OpenIFS user meeting held at the University of Reading

Marcus Köhler (ECMWF), Gabriella Szépszó (ECMWF), Glenn Carver (ECMWF), Suzanne Gray (University of Reading), Robert Plant (University of Reading)


The fifth OpenIFS user workshop was held from 17 to 21 June 2019 at the Department of Meteorology, University of Reading, on ‘The Impact of Moist Processes on Weather Forecasts’. The meeting attracted 60 scientists from institutes in Europe and further afield. It was organised around case-study-based exercises using OpenIFS run on ECMWF’s high-performance computing facility.

The OpenIFS activity at ECMWF ( provides a supported version of the operational Integrated Forecasting System (IFS) model for research and education. User workshops are an opportunity for scientists to interact, present their work with OpenIFS and learn more about ECMWF. Each meeting focuses on an active research area at ECMWF with invited and contributing presenters.

Training and research

In response to feedback from previous workshops, this year the first day of the workshop was dedicated to lectures and exercises designed to teach participants more about the model itself. Several ECMWF scientists gave lectures on the spectral method, the semi-Lagrangian dynamical core, the radiation scheme and lake modelling parametrization. The latter two talks highlighted new aspects of the new release of OpenIFS based on IFS Cycle 43r3. The practical exercises on that day were designed for participants who were new to OpenIFS or had very limited user experience.

The scientific programme began on 18 June and was opened by Paul Williams from the Department of Meteorology, University of Reading, and Andy Brown, Director of Research at ECMWF, who gave overviews of research under way at both institutes. Each morning featured a combination of invited and contributed presentations. The high-quality talks by nine invited speakers and ten contributing speakers and the 14 poster presentations provided examples of the diverse activities under way with the OpenIFS models. The launch event for the new ‘OpenIFS@Home’ facility also took place at the workshop. David Wallom, of the Oxford e-Science Centre, described how OpenIFS can now be run on volunteers’ personal computers to generate ensembles with many thousands of members for new research possibilities. As a demonstration, during the workshop a 2,000-member ensemble was distributed to public volunteers, and preliminary results were shown on the final day of the workshop.

Group photo in the Weather Room at ECMWF. Sixty scientists from institutes in Europe and beyond took part in the workshop.

The afternoons were devoted to running OpenIFS using a forecast case study taken from the NAWDEX field campaign (the North Atlantic Waveguide and Downstream impact Experiment, The campaign followed the development of tropical storm Karl as it transitioned to an extratropical system. To explore the role of physical processes, the model was modified to allow the definition of a three-dimensional ‘box’ in which the impact of radiation, cloud and convection processes could be increased or decreased. Participants worked in teams with guidance from experienced researchers and devised experiments to understand the role of these processes in the model forecasts of the resulting extreme precipitation over Scotland and Norway.


The workshop made the user community aware of many improvements and new features in the soon-to-be-released OpenIFS 43r3 version. The exercises provided an opportunity for training and first-hand experience with the new model. Beyond these developments within ECMWF, the workshop showcased external developments, for instance the use of OpenIFS as part of the forthcoming EC‑Earth4 community Earth system model; coupling OpenIFS to 3D ocean models such as FOCI-OpenIFS; and the generation of initial conditions using the AutoSubmit software tool. In oral and poster presentations, the role of diabatic processes in both mid-latitude and tropical forecasting errors was explored. The discussions continued during tea and lunch breaks, and the user community presented examples of how OpenIFS is applied as a research and teaching tool in idealised experiments and in forecasting case studies. Finally, it was shown that OpenIFS can run on a wide variety of platforms, including large numbers of volunteer PCs and even on four Raspberry Pi microcomputers! Early feedback suggests that participants appreciated the “good set of speakers at the workshop” and the “opportunity for interaction between ECMWF scientists and OpenIFS users”.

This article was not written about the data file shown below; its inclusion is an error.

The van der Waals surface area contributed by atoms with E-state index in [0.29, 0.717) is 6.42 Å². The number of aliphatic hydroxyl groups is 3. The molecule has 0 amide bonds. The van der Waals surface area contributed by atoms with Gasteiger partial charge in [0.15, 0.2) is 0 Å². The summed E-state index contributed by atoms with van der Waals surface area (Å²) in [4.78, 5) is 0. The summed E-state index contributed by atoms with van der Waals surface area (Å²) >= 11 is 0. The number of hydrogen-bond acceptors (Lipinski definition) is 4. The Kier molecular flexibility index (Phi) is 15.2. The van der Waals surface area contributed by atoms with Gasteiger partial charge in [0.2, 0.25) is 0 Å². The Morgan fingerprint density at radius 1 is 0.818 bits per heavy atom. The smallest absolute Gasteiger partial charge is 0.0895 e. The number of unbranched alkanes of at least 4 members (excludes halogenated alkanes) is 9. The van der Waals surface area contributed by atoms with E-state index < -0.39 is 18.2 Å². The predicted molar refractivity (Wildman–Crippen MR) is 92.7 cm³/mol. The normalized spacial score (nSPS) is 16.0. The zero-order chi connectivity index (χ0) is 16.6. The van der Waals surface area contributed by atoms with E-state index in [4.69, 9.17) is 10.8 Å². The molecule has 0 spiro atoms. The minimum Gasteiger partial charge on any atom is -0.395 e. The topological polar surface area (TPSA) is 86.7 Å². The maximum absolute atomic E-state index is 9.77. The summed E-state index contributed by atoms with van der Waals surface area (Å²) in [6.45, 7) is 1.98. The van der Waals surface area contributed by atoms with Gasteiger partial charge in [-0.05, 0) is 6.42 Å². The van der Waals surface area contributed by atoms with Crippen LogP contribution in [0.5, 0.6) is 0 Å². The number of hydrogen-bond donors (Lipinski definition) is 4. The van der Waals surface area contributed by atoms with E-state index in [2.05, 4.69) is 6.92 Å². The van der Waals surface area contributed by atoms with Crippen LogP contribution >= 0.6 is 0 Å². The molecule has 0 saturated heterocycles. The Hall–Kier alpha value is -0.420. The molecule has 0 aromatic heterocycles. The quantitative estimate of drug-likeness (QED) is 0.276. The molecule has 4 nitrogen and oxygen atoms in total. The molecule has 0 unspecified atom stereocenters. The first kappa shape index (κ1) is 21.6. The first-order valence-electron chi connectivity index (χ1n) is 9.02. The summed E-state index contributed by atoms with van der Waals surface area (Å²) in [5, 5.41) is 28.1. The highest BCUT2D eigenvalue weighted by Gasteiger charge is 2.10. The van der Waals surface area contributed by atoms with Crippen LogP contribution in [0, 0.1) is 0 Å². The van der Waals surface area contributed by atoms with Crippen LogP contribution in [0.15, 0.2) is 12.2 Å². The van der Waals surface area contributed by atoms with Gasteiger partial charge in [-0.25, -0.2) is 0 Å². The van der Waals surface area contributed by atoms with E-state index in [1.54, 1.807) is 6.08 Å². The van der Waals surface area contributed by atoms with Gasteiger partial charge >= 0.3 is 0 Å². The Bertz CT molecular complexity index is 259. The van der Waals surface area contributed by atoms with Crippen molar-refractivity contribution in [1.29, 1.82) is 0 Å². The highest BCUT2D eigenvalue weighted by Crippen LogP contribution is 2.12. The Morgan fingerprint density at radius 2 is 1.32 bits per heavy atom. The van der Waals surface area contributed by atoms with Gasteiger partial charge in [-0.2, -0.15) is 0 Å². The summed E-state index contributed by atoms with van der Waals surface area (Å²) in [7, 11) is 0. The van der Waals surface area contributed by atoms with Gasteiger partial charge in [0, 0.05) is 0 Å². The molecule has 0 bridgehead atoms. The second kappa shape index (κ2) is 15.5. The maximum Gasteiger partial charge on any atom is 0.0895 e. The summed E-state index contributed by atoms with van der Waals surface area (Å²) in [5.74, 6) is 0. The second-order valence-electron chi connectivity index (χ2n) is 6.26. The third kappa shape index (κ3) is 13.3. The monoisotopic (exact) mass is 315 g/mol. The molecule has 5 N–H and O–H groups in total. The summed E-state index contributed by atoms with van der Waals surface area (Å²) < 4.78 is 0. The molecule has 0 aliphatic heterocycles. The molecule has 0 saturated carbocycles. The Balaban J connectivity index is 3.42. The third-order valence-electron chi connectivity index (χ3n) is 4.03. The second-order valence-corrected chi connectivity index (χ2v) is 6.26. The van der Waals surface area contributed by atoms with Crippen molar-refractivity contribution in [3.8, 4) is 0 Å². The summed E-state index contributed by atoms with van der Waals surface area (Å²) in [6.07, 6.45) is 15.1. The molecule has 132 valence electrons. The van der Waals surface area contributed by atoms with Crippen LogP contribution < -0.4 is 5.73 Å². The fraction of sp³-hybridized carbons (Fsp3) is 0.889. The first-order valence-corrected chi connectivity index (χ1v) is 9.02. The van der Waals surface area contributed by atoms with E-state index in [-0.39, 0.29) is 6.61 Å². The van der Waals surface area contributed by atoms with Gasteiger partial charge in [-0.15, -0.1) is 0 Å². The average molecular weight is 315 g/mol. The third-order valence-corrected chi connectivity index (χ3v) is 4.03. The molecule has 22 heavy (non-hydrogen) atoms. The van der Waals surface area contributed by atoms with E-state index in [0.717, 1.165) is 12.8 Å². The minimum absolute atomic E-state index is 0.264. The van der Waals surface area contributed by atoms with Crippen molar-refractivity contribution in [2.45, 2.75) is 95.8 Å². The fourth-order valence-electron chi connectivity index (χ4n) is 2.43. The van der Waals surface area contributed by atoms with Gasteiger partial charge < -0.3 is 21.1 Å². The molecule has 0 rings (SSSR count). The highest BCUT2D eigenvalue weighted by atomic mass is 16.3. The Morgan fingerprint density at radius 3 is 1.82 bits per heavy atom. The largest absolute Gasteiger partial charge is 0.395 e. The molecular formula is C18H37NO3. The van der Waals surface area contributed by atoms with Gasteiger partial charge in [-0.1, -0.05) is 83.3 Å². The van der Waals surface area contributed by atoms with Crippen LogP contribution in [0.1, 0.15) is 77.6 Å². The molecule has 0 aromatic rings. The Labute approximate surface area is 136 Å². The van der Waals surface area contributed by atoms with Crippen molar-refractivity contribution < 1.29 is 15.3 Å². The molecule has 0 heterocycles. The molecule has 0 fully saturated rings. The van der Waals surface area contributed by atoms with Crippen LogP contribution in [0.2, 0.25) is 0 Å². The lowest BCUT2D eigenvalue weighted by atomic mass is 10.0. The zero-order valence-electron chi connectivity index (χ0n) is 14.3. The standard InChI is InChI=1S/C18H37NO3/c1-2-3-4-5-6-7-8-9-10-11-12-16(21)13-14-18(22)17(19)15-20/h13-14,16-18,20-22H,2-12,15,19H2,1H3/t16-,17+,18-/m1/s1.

Focus on extra-tropical transition of tropical storm Karl. The top panel shows the analysis of mean sea level pressure (contours, in hPa) and potential vorticity at the 320 K potential temperature level (shading) at 00 UTC on 26 September 2016 as well as the track of tropical storm Karl before and after extratropical transition in September 2016. Increasing the convective temperature tendencies by 50% during the first 24 hours of its extratropical phase increased the precipitation rate over parts of Norway by 5 mm/6 hours, in 66‑hour forecasts valid at 18 UTC on 27 September 2016. The control experiment is shown in the bottom-left panel, the difference in the bottom-right panel. Figure courtesy of Victoria Sinclair, Guokun Dai, Jian-Feng Gu, Ying Li and Jun Xu.

The workshop was organised jointly by the Department of Meteorology at the University of Reading and ECMWF. It would not have been possible without financial support from the EU ESiWACE programme, the European Geophysical Union, the Department of Meteorology at the University of Reading, the University of Reading’s Research Endowment Trust Fund, and ECMWF. The organisers would like to thank all those who helped.